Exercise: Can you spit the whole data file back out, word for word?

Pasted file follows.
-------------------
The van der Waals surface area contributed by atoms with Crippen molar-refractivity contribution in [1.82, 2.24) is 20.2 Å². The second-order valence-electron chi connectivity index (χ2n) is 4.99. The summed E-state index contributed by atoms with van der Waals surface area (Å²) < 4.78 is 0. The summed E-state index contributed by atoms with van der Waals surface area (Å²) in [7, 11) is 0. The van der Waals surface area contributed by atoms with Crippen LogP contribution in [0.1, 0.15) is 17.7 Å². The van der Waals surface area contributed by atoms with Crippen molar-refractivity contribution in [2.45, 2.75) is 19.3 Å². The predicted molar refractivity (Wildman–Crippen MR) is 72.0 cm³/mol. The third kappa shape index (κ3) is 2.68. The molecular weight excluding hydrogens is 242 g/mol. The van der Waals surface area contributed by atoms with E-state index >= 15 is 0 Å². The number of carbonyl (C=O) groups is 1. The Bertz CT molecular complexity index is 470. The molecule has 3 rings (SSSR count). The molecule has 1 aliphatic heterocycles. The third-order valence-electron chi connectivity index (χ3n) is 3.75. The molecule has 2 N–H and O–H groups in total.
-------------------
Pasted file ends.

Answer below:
The van der Waals surface area contributed by atoms with Crippen molar-refractivity contribution in [1.82, 2.24) is 20.2 Å². The second-order valence-electron chi connectivity index (χ2n) is 4.99. The summed E-state index contributed by atoms with van der Waals surface area (Å²) < 4.78 is 0. The summed E-state index contributed by atoms with van der Waals surface area (Å²) in [7, 11) is 0. The van der Waals surface area contributed by atoms with Crippen LogP contribution in [0.1, 0.15) is 17.7 Å². The van der Waals surface area contributed by atoms with Crippen molar-refractivity contribution in [2.45, 2.75) is 19.3 Å². The predicted molar refractivity (Wildman–Crippen MR) is 72.0 cm³/mol. The third kappa shape index (κ3) is 2.68. The molecular weight excluding hydrogens is 242 g/mol. The van der Waals surface area contributed by atoms with E-state index >= 15 is 0 Å². The number of carbonyl (C=O) groups is 1. The Bertz CT molecular complexity index is 470. The molecule has 3 rings (SSSR count). The molecule has 1 aliphatic heterocycles. The third-order valence-electron chi connectivity index (χ3n) is 3.75. The molecule has 2 N–H and O–H groups in total.